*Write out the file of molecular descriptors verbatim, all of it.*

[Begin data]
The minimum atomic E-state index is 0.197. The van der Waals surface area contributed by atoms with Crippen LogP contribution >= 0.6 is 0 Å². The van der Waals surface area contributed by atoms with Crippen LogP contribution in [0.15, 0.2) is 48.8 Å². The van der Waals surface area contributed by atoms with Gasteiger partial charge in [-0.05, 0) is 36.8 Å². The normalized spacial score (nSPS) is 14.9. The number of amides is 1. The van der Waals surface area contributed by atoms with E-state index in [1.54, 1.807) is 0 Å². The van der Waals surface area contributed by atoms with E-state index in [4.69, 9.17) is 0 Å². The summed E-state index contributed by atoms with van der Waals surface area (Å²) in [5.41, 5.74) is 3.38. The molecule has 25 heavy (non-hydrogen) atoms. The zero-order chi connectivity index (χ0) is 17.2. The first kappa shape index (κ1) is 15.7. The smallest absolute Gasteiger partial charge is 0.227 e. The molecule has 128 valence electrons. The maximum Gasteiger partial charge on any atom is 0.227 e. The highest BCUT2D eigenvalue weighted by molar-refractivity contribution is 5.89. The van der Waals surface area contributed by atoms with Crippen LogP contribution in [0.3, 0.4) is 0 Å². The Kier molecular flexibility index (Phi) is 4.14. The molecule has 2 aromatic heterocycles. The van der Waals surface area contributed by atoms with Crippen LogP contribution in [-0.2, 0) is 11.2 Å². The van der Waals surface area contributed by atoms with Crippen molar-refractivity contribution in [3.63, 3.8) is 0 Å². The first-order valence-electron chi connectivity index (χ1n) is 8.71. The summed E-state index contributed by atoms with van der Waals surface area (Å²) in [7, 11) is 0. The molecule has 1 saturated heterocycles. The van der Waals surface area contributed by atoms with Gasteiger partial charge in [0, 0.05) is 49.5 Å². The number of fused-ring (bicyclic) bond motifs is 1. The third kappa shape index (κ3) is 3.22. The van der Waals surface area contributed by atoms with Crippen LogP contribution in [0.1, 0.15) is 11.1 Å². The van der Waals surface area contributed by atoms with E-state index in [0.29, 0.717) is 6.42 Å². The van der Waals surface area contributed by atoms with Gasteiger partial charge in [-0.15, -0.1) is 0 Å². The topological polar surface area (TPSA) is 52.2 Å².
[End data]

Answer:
The minimum atomic E-state index is 0.197. The van der Waals surface area contributed by atoms with Crippen LogP contribution >= 0.6 is 0 Å². The van der Waals surface area contributed by atoms with Crippen LogP contribution in [0.15, 0.2) is 48.8 Å². The van der Waals surface area contributed by atoms with Gasteiger partial charge in [-0.05, 0) is 36.8 Å². The normalized spacial score (nSPS) is 14.9. The number of amides is 1. The van der Waals surface area contributed by atoms with E-state index in [1.54, 1.807) is 0 Å². The van der Waals surface area contributed by atoms with E-state index in [4.69, 9.17) is 0 Å². The summed E-state index contributed by atoms with van der Waals surface area (Å²) in [5.41, 5.74) is 3.38. The molecule has 25 heavy (non-hydrogen) atoms. The zero-order chi connectivity index (χ0) is 17.2. The first kappa shape index (κ1) is 15.7. The smallest absolute Gasteiger partial charge is 0.227 e. The molecule has 128 valence electrons. The maximum Gasteiger partial charge on any atom is 0.227 e. The highest BCUT2D eigenvalue weighted by molar-refractivity contribution is 5.89. The van der Waals surface area contributed by atoms with Crippen LogP contribution in [0.3, 0.4) is 0 Å². The Kier molecular flexibility index (Phi) is 4.14. The molecule has 2 aromatic heterocycles. The van der Waals surface area contributed by atoms with Crippen LogP contribution in [-0.2, 0) is 11.2 Å². The van der Waals surface area contributed by atoms with Crippen molar-refractivity contribution in [3.63, 3.8) is 0 Å². The first-order valence-electron chi connectivity index (χ1n) is 8.71. The summed E-state index contributed by atoms with van der Waals surface area (Å²) in [7, 11) is 0. The molecule has 1 saturated heterocycles. The van der Waals surface area contributed by atoms with Gasteiger partial charge in [0, 0.05) is 49.5 Å². The number of fused-ring (bicyclic) bond motifs is 1. The third kappa shape index (κ3) is 3.22. The van der Waals surface area contributed by atoms with Crippen LogP contribution in [0.1, 0.15) is 11.1 Å². The van der Waals surface area contributed by atoms with E-state index in [0.29, 0.717) is 6.42 Å². The van der Waals surface area contributed by atoms with Gasteiger partial charge in [-0.15, -0.1) is 0 Å². The topological polar surface area (TPSA) is 52.2 Å².